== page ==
Dreeme — for so I must call him — spoke with a passionate indignation. I could comprehend the impression these ardent moods had made upon Densdeth’s intellect. It was, indeed, splendid tragedy to hear him speak, — splendid, if the tragedy had not been all too real, and yet unfinished.

“Dislike and distrust, repugnance against him for his plot, — had you no other feeling toward Densdeth?” Churm asked.

“These and the instinctive recoil of a pure being from a foul being. Only these at first. Then came the insurrection of all my woman’s heart against his corruption of my father’s nature and compulsion of me through him. Mr. Densdeth treated me with personal respect. He left the ugly work to my father, his slave. Ah, my poor father!”

“And your sister, — what part did she take?”

“My sister!” said Cecil Dreeme, with burning cheeks, and as she spoke her hand grasped mine convulsively. “My sister kept aloof. She offered me no sympathy. She repelled my confidence, as she had long done. I had no friend to whom I could say, ‘Save me from him who should love me dearest, who should brave whatever pang there is in public shame, rather than degrade his daughter to such ignominy.’ Ah me! that Heaven should have so heaped misery upon me! And the worst to come! — the worst — the worst to come!”“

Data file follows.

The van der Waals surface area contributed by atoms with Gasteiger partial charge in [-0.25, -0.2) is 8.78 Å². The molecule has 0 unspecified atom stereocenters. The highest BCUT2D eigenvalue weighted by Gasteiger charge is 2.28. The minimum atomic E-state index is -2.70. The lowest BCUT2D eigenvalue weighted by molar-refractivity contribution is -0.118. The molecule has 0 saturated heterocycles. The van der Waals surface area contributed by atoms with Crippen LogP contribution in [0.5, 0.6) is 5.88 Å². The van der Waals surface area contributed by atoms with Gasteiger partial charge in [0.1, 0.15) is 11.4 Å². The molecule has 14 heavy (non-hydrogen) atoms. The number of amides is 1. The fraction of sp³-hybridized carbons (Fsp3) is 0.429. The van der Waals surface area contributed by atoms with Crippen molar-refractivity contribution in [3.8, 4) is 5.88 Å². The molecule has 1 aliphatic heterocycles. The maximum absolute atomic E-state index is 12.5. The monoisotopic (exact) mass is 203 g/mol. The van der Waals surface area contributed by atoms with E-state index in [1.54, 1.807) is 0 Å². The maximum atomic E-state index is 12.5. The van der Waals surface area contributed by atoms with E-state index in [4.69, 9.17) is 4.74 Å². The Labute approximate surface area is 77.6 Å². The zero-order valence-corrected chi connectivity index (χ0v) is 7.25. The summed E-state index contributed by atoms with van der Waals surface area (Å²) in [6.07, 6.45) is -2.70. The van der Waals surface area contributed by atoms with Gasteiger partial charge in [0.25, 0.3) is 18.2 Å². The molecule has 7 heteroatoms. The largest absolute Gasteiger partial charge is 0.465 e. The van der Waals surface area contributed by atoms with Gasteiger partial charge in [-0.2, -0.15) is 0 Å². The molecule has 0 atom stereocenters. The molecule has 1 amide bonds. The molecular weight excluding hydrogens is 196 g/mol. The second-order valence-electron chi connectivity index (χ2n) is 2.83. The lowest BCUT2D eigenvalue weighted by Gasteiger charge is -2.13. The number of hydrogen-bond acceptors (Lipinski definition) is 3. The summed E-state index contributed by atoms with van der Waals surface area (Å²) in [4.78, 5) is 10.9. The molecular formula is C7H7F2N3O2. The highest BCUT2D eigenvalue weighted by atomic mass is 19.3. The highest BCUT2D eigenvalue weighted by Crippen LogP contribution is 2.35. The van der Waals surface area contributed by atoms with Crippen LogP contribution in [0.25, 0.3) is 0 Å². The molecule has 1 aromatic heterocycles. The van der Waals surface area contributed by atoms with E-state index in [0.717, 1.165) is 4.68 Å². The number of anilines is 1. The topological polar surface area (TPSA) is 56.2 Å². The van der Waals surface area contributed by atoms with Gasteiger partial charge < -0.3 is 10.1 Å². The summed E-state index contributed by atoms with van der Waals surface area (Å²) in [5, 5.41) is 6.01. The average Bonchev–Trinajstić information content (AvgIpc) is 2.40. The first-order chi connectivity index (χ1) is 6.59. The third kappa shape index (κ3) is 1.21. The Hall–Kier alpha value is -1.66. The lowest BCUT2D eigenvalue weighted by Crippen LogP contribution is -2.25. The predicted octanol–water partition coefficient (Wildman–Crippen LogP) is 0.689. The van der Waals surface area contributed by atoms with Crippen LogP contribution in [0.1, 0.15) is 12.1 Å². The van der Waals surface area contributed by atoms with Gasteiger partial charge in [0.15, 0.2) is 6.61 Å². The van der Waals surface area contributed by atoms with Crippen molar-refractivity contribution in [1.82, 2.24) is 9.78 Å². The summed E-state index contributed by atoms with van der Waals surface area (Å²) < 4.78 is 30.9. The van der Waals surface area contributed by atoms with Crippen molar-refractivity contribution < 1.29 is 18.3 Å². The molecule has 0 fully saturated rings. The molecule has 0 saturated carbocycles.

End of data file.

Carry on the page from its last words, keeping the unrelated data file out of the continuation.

“And I was across seas!” said Churm, bitterly.

“I had said to my father at the beginning, ‘If Mr. Churm were here, you would not dare sacrifice me.’ ‘Mr. Churm,’ he replied, ‘would have no sympathy for this freak of rejecting a man so distinguished and unexceptionable as Mr. Densdeth.’ And, indeed, there came presently a letter from you to that effect. It was you, — style, hand, everything, even to the most delicate characteristic expressions. How could I suspect my own father of so base a forgery? Then came another, sterner; and then another, in which you disowned and cast me off finally, unless I should consent. That crushed my heart. That almost broke down my power of resistance.”

“My poor child! my dear child!” Churm almost moaned; “and I was not here to help!”

“I might have yielded for pure forlornness and despair,” Dreeme went on, “when there was suddenly revealed to me, by a flash of insight, a crime, a treason, and a sin, which changed my repugnance for that guilty man, now dead, into utter abhorrence and loathing. Do not ask me what!”

We need not ask. All divined. And now, in the presence of these two who had warned me, their neglected cautions rushed back upon my mind. All were silent a moment, while Churm’s bays bowled us merrily over the frost-stiffened road, — merrily as if we were driving from a rural wedding to the city festival in its honor.

“When this sad sin and shame flashed upon me,” said Dreeme, “I did not wait one moment to let the edge of my horror dull. I sent for Densdeth. Was that unwomanly, my father?”

“Unwomanly, my child! It was heroic!”

“I sent for him. I faced him there under my father’s roof, which he had so dishonored. For that moment my fear of him was vanished. I said to him but a few words. God’s angel in my breast spoke for me.”